Zheng Lianqun never saw his American father. His frightened Chinese grandmother burned the only picture when the Korean War broke out.
But his light skin and freckles betray his heritage, and for two years he has been selling his blood to finance desperate search for his past.
Huang Yi, a smiling auto mechanic with less obvious Caucasian features, only knows that his American father had a dragon tattoo on one arm and a name sounding like "Ozzie." Huang has come 400 miles only to discover the Chinese Army guard will not even let him inside the American Embassy to try to find out more.
Zheng, 32, and Huang, 30, are just two out of thousands of Chinese to whom normalization of relations between the United States and China means much more than a shift in global polities. The new U.S. Embassy here, and its consulate in Canton, are being deluged by Chinese who have some American connection that they have kept hidden for years. Now they se a chance to solve a mystery of their lives across the Pacific.
They want to go to the United States, which despite years of communist accounts of economic crises in the West still retains the sort of image that led the 19th century Chinese to give San Francisco the name still used here, Jiujinshan "Old Mountain of Gold." U.S. officials say unexpected numbers of Chinese are beginning to inquire about Social Security and other U.S. government benefits they feel entitled to by some past connection.
Zheng, a bricklayer, has made at least 20 trips to Peking and to his mother's home in Shangdong. He has written 20 letters to the United States, including one to President Carter, and sold his blood at least nine times to various Chinese hospitals to raise money for his search for his father. The man's name, he thinks, is Louis George or George Lewis. The Chinese put family names first so he is not sure. The man served in the transport battalion of the 1st Marine Division in Tianjin (Tientsin) from 1945 to 1946, when he married Zheng's mother, a 20-year-old jute millworker named Li Shuzhen, Zheng says.
He says his mother's relatives tell him his mother succeeded in getting a U.S. immigrant visa in May 1947 and followed her husband to San Diego, putting Zheng up for adoption because she decided the trip would be too hard on a 3-month-old baby. She promised to send for him later.
Her mother in Shandong received a picture of her with her American husband and two more small children about three years later. The husband wrote his mother-in-law from Korea, but she burned the letter and no more came.
Beginning in 1977, Zheng went to The U.S. liaison office 10 times over a year before he got a letter from an embassy official that allowed him to actually enter the building. He has been back nine times since, with embassy officers initiating several unsuccessful searches of military record centers baack in the United States. Embassy officials have told him it is hopeless, but Zheng refuses to accept this.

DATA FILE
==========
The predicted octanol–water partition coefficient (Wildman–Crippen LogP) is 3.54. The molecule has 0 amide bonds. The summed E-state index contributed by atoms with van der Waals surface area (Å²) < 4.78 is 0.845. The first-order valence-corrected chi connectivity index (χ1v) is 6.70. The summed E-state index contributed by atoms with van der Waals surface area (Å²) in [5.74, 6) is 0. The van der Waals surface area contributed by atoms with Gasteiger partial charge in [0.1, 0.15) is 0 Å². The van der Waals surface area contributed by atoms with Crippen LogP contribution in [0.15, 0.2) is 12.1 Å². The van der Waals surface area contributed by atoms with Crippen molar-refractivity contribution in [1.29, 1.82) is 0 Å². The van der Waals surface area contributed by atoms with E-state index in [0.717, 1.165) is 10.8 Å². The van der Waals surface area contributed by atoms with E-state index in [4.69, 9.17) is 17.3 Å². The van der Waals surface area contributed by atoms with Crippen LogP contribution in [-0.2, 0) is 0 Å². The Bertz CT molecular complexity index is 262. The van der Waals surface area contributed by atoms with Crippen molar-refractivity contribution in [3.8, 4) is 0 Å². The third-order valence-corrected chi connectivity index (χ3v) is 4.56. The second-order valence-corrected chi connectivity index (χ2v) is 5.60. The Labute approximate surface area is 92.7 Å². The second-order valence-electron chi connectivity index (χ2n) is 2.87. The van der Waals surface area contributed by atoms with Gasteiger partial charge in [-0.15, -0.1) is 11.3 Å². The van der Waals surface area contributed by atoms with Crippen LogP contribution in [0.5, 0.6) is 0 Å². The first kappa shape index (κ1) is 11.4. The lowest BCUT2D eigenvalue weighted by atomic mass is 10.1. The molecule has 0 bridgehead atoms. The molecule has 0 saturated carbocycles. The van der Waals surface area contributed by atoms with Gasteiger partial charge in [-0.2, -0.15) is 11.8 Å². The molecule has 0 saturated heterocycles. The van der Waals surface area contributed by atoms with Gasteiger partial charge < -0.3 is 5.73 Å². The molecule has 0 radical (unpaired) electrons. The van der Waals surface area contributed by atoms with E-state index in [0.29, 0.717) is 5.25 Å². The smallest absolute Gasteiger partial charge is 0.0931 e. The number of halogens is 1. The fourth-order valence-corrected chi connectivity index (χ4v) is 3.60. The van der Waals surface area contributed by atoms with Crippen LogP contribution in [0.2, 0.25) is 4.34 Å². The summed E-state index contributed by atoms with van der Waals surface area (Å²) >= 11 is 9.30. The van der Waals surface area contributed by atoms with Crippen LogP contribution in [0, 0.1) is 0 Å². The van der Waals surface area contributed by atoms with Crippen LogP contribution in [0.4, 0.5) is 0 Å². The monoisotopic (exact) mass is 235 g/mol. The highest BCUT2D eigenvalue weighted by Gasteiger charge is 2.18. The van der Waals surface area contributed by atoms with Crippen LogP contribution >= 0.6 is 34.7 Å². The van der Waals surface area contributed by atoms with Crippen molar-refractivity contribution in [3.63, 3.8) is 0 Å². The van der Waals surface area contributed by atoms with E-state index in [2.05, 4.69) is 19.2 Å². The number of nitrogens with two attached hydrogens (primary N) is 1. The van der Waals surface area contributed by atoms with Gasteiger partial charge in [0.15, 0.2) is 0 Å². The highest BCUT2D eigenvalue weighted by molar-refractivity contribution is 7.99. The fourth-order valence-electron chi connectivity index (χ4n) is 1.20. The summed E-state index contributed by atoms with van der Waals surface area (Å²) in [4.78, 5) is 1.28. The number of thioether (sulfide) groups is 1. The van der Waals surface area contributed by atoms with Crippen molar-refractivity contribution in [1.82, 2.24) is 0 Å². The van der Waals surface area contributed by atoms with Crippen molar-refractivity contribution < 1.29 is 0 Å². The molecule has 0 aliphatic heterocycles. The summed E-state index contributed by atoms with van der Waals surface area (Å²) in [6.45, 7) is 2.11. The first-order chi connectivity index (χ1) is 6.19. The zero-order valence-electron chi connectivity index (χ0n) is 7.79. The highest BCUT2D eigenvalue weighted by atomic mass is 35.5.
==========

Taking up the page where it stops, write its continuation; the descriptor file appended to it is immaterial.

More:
Embassy officers estimate they receive as many as 20 letters a week from Chinese seeking information about lost relatives that eventually might produce visas for them to the United States.
"This is one of the few cases we just haven't been able to trace," a spokesman said.
Zheng estimates his father would be about 72 now, and his mother 54. A friend of the mother's who was an interpreter for the American introduced them in 1946, neighbors told Zheng after he felt at ease enough about U.S.-Chinese relations to begin to inquire.
"I had it in my head before. Other children would tease me and call me a 'big old Yankee' because of the way I looked, but I thought it was a joke, because I had a Chinese mother and father," Zheng said. "Then in 1972 when the Shanghai Communique was published [reestablishing official Sino-American contacts] my adoptive mother and people who knew came and told me I was mixed blood, my mother was Chinese and my father American."
Zheng began to ask questions. With the cooperation of the Tianjin public security office, which takes special interest in reuniting lost relatives, he found a woman who had been a close friend of his mother.
By 1977 Zheng decided to launch a full-scale search for more information that would allow him to find his parents and go to the United States. He no longer had time for bricklaying work at his construction company. He lived on disability checks received by his wife and what he could get selling blood to local hospitals once every three months, about $30 for two-thirds of a pint. He showed several puncture marks on his arms.
Huang met Zheng outside the U.S. Embassy. He took a 20-day leave from his company in Shandong to try to gather more information about the man his mother, Jin Lin, said she married in 1948, before the man returned to the United States on a merchant ship. Chinese guards control access of all Chinese to the U.S. Embassy annex building where visas are issued. They will not let Huang enter until he has received in the mail some letter from an embassy officialhe can show as proof he has business there.
Like Zheng's grandmother, Huang's mother decided the rabid anti-American propaganda of the Chinese government meant she should keep her U.S. connection a secret. She said she burned the only picture she had of Huang's father during the Cultural Revolution in the late 1960s and did not tell her son the true story until 1974.
The more time Zheng devotes to his obsession, the more he cuts himself off from Chinese society, without any real hope of finding the American past he seeks. He was denied admission to the Chinese Air Force and is no longer allowed to read the special party bulletins circulated in his construction team because of his assumed but unproved foreign connection.
The embassy here, which sometimes has 100 persons each morning crowding its small reception area, has not seen the last of him.
"I am of American blood, and I think the U.S. government has the responsibility to help me," he said.